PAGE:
Two Queen Street catastrophe bond transactions, sponsored by reinsurance firm Munich Re, have been downgraded by S&P over a heightened risk that investors will not receive back 100% of the outstanding principal amount at maturity.
The two cat bonds, Queen Street II Capital Ltd. and Queen Street III Capital Ltd., were both placed on CreditWatch over two months ago due to concerns that investors could face a reduction in capital returned after both cat bond suffered a loss of principal in the collateral account due to a decline in the collaterals per-unit mark-to-market value.
The reason for the loss of value in the collateral assets was due to the uncertainty created by the U.S. debt ceiling issue. Both of the Queen Street cat bonds collateral trust funds saw a decline in per-unit mark-to-market value. The funds were designed to hold the collateral until the cat bonds matured or a payout was required, meaning that the funds faced strict asset value guidelines which stated that the per-unit value could not fall below $100.00.
Because the per-unit value of both funds fell below this guideline amount the indenture trustee, Bank of New York Mellon, requested the liquidation of the funds and reinvested the remaining assets into Federal U.S. cash reserves.
For the Queen Street II cat bond the loss of principal from the liquidation of the MEAG Queen Street II fund faced by investors amounted to $20,242.13, or 2 basis points. The cash proceeds from the liquidation, $99,979,757.87, were reinvested into U.S. Treasury Cash reserves.
For the Queen Street III cat bond the proceeds from the liquidation amounted to $149,969,566.47, resulting in a loss of principal of $30,433.53, or two basis points and the proceeds were reinvested in the same way.
Standard & Poor’s said that the reinvested assets are not expected to regain their original net asset value. As a result S&P now believes that investors in both of the cat bond transactions face a heightened risk that they will not receive back 100% of the outstanding principal amount on the redemption date for each cat bond.
As a result S&P has downgraded the rating on the $100 million principal-at-risk variable-rate notes issued by Queen Street II Capital Ltd. to ‘CC (sf)’ from ‘BB- (sf)’ and downgraded its rating on the $150 million principal-at-risk variable-rate notes issued by Queen Street III Capital to ‘CC (sf)’ from ‘B+ (sf)’. Both cat bonds tranches of notes have been removed from CreditWatch negative status.
S&P explained; “Since we received the notice of default, we have monitored the performance of the Federated U.S. Treasury Cash Reserves in which the proceeds have been reinvested, and we consider that it is unlikely that the fund will regain the original net asset value on the redemption date.”
S&P also noted about both of the cat bonds; “Moreover, the transaction structure does not ensure that noteholders will receive back 100% of the outstanding principal amount when the notes redeem.”
For the Queen Street II Capital Ltd. cat bond S&P said it expects a shortfall of $20,242.13 on the proceeds returned to investors at the redemption date and that it expects to lower the rating to ‘D (sf)’ (default) from ‘CC (sf)’ on April 9th 2014, when it anticipates investors will get back $99,979,757 of the original $100m of principal.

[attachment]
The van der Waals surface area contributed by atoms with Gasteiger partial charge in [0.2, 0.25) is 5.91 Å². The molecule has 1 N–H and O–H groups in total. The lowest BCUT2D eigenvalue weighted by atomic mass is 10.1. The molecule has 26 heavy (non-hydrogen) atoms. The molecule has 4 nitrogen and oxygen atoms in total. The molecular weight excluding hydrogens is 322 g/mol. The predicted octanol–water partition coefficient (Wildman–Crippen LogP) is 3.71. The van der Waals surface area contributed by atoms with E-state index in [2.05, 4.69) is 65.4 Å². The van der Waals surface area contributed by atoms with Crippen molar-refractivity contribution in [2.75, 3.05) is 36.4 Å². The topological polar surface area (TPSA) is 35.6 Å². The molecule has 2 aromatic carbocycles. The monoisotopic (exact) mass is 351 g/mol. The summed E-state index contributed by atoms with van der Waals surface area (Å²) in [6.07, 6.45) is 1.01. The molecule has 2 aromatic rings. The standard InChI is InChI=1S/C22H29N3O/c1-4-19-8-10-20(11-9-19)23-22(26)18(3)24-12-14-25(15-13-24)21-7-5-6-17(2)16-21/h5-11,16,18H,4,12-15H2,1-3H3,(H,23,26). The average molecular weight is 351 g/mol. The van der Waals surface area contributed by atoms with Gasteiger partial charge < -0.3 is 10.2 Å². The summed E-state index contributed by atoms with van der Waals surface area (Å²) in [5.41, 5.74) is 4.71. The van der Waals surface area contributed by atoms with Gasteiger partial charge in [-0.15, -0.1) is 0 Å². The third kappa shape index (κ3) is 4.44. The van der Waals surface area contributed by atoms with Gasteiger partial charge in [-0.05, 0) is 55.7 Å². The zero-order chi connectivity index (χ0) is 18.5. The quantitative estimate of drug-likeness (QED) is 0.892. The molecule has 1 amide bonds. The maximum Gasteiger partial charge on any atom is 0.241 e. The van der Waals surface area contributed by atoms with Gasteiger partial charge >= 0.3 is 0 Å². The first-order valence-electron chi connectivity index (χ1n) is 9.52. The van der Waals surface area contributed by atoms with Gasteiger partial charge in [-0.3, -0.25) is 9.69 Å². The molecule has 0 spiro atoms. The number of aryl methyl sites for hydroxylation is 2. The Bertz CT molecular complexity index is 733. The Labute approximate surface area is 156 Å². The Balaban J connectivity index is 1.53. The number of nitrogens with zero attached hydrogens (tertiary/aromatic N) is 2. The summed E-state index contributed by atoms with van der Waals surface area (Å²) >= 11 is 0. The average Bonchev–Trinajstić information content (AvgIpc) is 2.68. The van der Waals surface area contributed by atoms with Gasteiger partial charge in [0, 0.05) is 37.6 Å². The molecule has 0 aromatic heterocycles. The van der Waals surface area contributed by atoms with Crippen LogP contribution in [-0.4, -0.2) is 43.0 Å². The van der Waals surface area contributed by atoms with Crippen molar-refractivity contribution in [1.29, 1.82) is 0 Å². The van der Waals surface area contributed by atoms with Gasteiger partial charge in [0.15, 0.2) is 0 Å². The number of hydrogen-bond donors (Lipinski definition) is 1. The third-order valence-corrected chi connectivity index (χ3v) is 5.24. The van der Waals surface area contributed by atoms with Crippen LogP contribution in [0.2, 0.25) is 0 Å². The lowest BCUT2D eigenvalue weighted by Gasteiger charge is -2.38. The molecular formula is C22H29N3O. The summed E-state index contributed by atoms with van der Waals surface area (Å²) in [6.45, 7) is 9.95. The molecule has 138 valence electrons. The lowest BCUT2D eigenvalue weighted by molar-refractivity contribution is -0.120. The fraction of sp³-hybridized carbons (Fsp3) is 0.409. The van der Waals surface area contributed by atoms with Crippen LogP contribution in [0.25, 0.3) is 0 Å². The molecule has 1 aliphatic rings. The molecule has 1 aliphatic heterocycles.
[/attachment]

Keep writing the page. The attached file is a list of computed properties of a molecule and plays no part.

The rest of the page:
For the Queen Street III Capital Ltd. cat bond S&P said it expects a shortfall of $30,433.53 on the return of principal to investors at redemption date and that it also expects to downgrade this cat bonds rating to ‘D (sf)’ (Default) from ‘CC (sf)’ on July 28th 2014, when we anticipates investors will receive back $149,969,566 of the original $150m principal.
As we said when these two cat bonds were put on ratings watch, this is a prime example of how vagaries in financial markets can have a knock-on effect on catastrophe bonds, demonstrating that nothing is completely uncorrelated. Cat bonds are extremely low correlating assets but there can always be an impact from a major macro issue like the debt ceiling, especially in complex financial transactions like securitizations.
The question this leaves behind is whether the cat bonds wordings should protect investors from a reduction of principal which is not related to a triggering event. Perhaps someone should be responsible for topping up the collateral again to always maintain 100% of principal? Or perhaps some entity should be responsible for more actively managing the trusts investments to ensure this does not happen?
The strict investment guidelines that the two MEAG Queen Street funds had to follow forced them to liquidate the collateral assets when the per-asset value fell below 100.00. Had this not been the case the assets may have recovered their value once the debt ceiling issue had passed, resulting in 100% of principal being restored. U.S. collateral funds have this luxury, of being able to wait to recover value or to be more actively managed, but European funds like the MEAG Queen Street ones did not.
In reality, investors are exposed to the risk of the collateral assets declining in value and therefore situations like this are possible, however rare and unlikely. For the investors in these two cat bonds this is a very small loss, but it does show that nothing is ever fully uncorrelated in this complex financial world.
The collateral assets are often forgotten once a catastrophe bond has been issued. The value of assets in collateral accounts can go up and down and even the secure U.S. treasuries, that collateral is typically invested in, will not be immune to the largest financial market shocks, as this example shows.
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